Viral Marketing Initiatives

The top 5 characteristics of viral campaign are:

Newsworthy Content

It’s really without saying, viral content can be likened to what’s newsworthy.  Its newsworthy because it invokes massive of word of mouth sharing that ends up making news across different media, even across continents.

Such is the case in the Oreo’s timely ad at the Super Bowl in 2013, “You Can Still Dunk In The Dark.”  It made news because Oreo took advantage of an opportunity in a short space of time, cleverly and humorously at an event that is already spotlighted in the news, and where thousands of people are gathered.  Moreover, Oreo recognized a fortuitous moment and responded relevantly.  In essence in the middle of the news, Oreo became the spotlight of the stadium and of breaking news.

This means, create to inform, entertain, and/or persuade.

What makes a viral campaign newsworthy is represented in the recent campaign by Harvard black students “I, Too, Am Harvard.”  Their campaign have black students with signs bearing messages of racial devalued experiences from white students at Harvard, “Lucky to be black, so easy to get into college,” one of the many considered derogatory comments.  The campaign by the black students at Harvard is to inform on their experience.

However, the first thing that makes the campaign newsworthy is the coverage it received in the individual views on Tumblr, YouTube, comments, word of mouth shares and other schools taking up the baton and reporting on similar experiences on other campuses nationwide and as far away as Oxford.

Buzz Feed reports more than a million views in the first few days, and the photos launched on Saturday and by Monday it had gone viral (Butler).  The news media now has a story and a ready made audience of newsworthy content.

The second, is the fact that the students storytelling reaches across different channels/platforms. Where Oreo failed, that is according to Bonin Bough, Mondelez VP of global media and consumer engagement, reported by The Drum, “despite the thousands of reweets the Dunk in the Dark real-time tweet achieved, sent during the blackout at the 2013 SuperBowl, it also highlighted the failing of social marketing by its singular channel trappings.”  The Harvard students’ campaign content is newsworthy because it’s presented on several media platforms as a play, a photo gallery on Tumblr, and YouTube.

Third, the content that moves not only the masses but also reaches institutional powers to promise change is newsworthy.  Harvard, interim president, Donald Phister acknowledges that, the school could not ignore its black students experiences at Harvard (WNYC). Phister praises the students on their personal reflections and on starting the debate (Kahn).


Timing is another factor in viral endeavors.  This is exemplified in both Oreo and Harvard black students’ campaigns.  The strategy that Oreo used is to target Super Bowl fans in real time and create content in real time.  This strategy allowed for taking advantage of opportune moments.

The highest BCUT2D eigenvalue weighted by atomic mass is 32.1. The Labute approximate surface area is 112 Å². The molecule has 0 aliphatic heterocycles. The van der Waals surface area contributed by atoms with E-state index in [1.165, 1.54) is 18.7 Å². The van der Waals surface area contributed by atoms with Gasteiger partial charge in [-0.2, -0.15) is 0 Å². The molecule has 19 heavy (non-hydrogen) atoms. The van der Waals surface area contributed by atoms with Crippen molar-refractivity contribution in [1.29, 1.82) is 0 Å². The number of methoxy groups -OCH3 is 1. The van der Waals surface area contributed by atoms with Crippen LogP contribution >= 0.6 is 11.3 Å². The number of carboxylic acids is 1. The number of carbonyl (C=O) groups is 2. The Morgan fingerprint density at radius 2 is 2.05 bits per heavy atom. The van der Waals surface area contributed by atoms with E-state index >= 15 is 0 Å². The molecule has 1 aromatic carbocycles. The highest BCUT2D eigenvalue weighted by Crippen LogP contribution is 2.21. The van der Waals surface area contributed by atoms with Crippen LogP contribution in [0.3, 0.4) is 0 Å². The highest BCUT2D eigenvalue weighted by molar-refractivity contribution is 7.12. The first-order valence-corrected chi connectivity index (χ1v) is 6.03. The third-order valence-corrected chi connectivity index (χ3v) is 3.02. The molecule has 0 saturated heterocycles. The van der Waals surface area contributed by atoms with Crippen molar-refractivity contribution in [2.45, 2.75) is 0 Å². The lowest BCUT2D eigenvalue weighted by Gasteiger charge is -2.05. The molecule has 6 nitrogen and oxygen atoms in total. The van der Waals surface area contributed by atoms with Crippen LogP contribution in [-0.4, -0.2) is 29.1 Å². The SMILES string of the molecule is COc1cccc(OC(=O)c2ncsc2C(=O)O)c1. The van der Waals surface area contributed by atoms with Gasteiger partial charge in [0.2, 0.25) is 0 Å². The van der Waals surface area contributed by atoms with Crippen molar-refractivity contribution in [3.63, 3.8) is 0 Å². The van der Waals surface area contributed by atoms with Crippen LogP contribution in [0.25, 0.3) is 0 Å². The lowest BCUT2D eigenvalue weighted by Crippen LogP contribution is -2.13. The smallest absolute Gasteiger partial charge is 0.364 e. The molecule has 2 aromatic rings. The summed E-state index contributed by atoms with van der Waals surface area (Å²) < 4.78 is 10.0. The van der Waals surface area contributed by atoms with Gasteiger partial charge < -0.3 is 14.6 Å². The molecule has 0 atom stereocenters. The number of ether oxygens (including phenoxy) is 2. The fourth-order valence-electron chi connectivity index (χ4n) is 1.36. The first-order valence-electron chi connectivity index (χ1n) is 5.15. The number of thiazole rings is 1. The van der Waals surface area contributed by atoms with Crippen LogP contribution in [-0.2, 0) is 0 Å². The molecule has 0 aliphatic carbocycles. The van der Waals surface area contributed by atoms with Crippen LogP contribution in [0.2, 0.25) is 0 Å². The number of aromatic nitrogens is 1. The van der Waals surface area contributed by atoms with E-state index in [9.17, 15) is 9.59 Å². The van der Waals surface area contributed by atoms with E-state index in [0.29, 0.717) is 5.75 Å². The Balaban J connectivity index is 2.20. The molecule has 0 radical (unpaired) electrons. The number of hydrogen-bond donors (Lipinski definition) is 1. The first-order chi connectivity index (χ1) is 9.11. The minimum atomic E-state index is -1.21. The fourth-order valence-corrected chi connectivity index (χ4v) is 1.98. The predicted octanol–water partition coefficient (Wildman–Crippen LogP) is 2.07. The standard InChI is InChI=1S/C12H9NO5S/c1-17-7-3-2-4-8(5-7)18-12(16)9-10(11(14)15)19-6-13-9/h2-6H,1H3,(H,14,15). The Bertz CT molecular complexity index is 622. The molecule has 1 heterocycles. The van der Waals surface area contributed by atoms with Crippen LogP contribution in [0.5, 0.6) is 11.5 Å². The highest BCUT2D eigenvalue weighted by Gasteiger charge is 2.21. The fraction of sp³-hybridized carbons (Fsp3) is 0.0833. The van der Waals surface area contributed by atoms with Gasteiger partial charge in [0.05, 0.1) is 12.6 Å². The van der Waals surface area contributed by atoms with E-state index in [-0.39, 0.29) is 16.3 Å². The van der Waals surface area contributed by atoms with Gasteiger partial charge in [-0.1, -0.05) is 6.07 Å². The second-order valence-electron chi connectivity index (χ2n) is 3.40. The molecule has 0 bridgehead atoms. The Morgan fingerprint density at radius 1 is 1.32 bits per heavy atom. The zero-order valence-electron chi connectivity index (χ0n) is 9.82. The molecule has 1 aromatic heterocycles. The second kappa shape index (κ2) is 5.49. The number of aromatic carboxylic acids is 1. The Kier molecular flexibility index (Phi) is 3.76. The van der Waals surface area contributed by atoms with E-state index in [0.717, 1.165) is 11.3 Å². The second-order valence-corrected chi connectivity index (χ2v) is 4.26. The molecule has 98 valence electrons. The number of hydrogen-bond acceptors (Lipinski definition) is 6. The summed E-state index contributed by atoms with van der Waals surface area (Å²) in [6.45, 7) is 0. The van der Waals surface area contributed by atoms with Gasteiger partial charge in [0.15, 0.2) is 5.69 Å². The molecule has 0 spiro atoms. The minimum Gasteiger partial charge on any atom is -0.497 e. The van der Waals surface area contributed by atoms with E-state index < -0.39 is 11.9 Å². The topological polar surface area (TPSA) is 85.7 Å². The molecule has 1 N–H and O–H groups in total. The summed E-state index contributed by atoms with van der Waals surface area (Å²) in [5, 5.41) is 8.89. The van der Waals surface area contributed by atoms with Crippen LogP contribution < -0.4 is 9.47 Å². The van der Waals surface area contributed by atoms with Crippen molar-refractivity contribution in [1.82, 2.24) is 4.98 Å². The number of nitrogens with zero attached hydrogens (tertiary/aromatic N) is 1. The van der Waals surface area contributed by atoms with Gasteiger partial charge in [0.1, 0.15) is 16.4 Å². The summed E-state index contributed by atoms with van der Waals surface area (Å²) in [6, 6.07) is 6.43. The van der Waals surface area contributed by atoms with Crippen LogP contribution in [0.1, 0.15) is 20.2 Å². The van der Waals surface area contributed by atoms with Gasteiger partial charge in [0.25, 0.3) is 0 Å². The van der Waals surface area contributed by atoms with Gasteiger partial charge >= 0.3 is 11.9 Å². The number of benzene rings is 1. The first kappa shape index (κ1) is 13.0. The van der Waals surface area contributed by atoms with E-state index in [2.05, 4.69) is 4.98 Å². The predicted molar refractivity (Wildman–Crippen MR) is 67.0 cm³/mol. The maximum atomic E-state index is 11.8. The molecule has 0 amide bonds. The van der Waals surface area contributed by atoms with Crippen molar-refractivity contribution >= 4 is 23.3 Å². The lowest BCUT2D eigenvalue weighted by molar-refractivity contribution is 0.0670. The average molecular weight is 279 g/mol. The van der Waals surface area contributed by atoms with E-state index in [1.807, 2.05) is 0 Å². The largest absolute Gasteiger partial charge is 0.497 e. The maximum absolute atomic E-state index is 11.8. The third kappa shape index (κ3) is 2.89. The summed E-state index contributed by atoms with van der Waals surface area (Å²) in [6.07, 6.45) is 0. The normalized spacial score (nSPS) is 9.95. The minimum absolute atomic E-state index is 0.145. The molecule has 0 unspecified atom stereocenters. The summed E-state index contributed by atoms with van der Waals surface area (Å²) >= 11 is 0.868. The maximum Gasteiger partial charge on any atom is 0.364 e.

The “I, Too, Am Harvard” campaign is also happening at an opportune time since no other time in history would have yield this national and global response.   No other time in our media or technological history would the campaign have made such an impact on replicating similar experiences across campuses and creating what interim President Phister refers to as an opening debate. This is to say a discussion will follow with opposing viewpoints, moreover public.  In other words, our technological age is responsible for the success of the Harvard black students’ campaign.

Built into the Process

Adam Singer from The Future Buzz on digital marketing and online PR makes the point that creating viral content should be included in the process.  By this he means, what you want to share should be built into your targeted audience natural environment, “natural element of the process?” (p. 2.) of sharing content.  The tools that facilitate sharing are: widgets, badges, RSS feeds, and social commenting (SNHU). This allows users to act upon their emotions, grab content to share, use badges that direct people to social media site, and leave comments on pages.  Further when thinking about process, “Less steps are better, and try to combine the sharing with one of your steps.  Have less than three steps, two is even better” (p. 2, Singer).

About people

Research suggests viral is linked to both emotional valance and physiological arousal.  This study finds that people are more prone to share for altruistic reasons, and often for positive and upbeat ones because it makes people feel better.  It also found that negative content while having a lesser priority for users, still plays an important role when distinguished by states of heightened arousal, anger and anxiety and low state of arousal, sadness.  The former increases the likelihood of sharing and can be useful in business objectives (Berger & Milkman).

Interactive Content

Create a personalized experience that is engaging and entertaining such as videos.  Encourage comments and users’ involvement (SNHU), such as playing a game or participating in a survey or competition.



Berger, J., & Milkman, K. (2011).  What Makes Online Content Viral?  American Marketing Association, 1-11.

Butter, B. (2013, Mar. 5). ‘I, Too, Am Harvard.’ Black Students Show They Belong.  Retrieve from     harvard-black-students-show-they-belong/

Kahn. J. P.  (2014, Mar. 6).  ‘I, Too, Am Harvard.’ Campaign Highlights Black Students Frustrations.  Retrieve From                                                                          

Oreo’s Dunk in the Dark Super Bowl tweet ‘a hug win’ and ‘a huge failure’ states Mondelez digital chief.  The Drum.  Retrieved from 

Singer, A. (2009, Feb. 26).  10 Secrets For Creating Viral Content [Web log post].  Retrieved from

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